Kate's Reviews > The Year of Magical Thinking

The Year of Magical Thinking by Joan Didion
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Jan 02, 08

bookshelves: non-fiction, biographies-and-memoirs, the-100-in-2007
Read in November, 2007

Joan Didion's daughter Quintana fell gravely ill and was hospitalized with a serious infection. She was placed in a medical coma and put on life support. Only weeks later, Joan's husband, John Dunne, was speaking with her from their living room after visiting their daughter in the hospital, stopped mid-sentence and keeled over dead on the floor of a massive coronary. Four weeks later, Quintana pulled through and revived, but only two months after that, she collapsed from a massive brain hematoma.

Joan Didion documented this year in this book, which I think I heard about on NPR or somewhere, I'm not entirely sure. I know you're all going to hate me for kicking the widow when she's down, but this book was a lot less than I expected. I got through it, but I really thought it would be more about her feelings. Instead, Didion did a lot of research on grief and puts many of her findings in the book. She spends a lot of time analyzing the way things are and trying to figure out if she's behaving in a way that seems "normal" for your "average widow."

I read a review on Amazon.com that calls Joan Didion's writing as "cool" and perhaps lacking emotion, and I felt that way about this book. The most moving passage in the whole book was one in which she states that she realized she was in denial when she cleaned out her husband's closets, but couldn't get rid of his shoes because he would need them when he got back. I thought to myself, "well, now we're getting somewhere", but perhaps she didn't want to share where those painful thoughts led, because there was no indication that she picked the shoes up and flung them at the walls while sobbing in rage. And I wanted her to. I wanted her to be angry at God and everyone for putting her in this terrible situation with her husband's death and her daughter's serious illnesses. But instead, she seemed rather detached. Maybe she didn't want to share those feelings, but if that were so, she shouldn't have written a book purporting to be about that very topic. I found this book to be tremendously disappointing.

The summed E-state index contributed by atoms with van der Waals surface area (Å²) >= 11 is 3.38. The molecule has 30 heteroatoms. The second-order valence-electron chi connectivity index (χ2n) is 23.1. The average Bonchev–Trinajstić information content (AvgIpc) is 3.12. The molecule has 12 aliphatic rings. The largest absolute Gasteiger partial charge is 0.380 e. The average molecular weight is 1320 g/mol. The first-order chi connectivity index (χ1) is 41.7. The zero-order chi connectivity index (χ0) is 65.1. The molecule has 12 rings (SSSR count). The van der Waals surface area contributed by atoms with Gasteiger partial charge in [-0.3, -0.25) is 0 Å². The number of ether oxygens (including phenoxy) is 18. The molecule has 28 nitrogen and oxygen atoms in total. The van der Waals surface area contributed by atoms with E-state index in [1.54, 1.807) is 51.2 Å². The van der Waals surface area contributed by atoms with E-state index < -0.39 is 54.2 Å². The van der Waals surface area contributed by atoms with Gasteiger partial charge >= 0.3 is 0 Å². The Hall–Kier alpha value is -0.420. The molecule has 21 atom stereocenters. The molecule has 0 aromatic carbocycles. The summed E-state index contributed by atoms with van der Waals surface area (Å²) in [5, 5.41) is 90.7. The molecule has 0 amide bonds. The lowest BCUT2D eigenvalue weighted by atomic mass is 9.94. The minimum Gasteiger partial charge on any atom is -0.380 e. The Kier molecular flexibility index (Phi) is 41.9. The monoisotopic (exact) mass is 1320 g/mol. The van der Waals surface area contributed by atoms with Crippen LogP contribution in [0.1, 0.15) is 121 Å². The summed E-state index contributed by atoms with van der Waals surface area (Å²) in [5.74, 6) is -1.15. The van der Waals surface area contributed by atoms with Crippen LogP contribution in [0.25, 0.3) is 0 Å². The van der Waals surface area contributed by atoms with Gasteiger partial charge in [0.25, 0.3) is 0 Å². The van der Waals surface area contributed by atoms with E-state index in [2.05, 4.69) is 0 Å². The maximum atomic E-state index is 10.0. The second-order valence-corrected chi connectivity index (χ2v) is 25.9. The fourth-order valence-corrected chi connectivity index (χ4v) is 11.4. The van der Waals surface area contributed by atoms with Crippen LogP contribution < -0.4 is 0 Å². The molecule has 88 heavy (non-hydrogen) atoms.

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Comments (showing 1-7 of 7) (7 new)

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Sasha I have to agree with you on this one!


message 2: by Tracy (new)

Tracy She wrote this book very soon after her husband died. Sometimes you have to distance yourself from that grief or it will overwhelm you.


Michelle great review! I would have to agree on many accounts.


message 4: by K (new) - added it

K Good review sums the book up well


message 5: by Gabita (new) - added it

Gabita You should read, Say Her Name.... by Frank Goldman


Michael Draznin This reviewer misses the point about Didion's writing style here and in all of her work. That 'coolness' is signature Didion and is also inherent to the time she really rose as a writer - the 70s. Think less about what you want her to do or react to the events of that year. This book isn't about you, it is emblematic Didion.


Becky Emblematic Didion or not, the reviewer didn't enjoy the writing style. Reviews are about the opinion of the reviewer.


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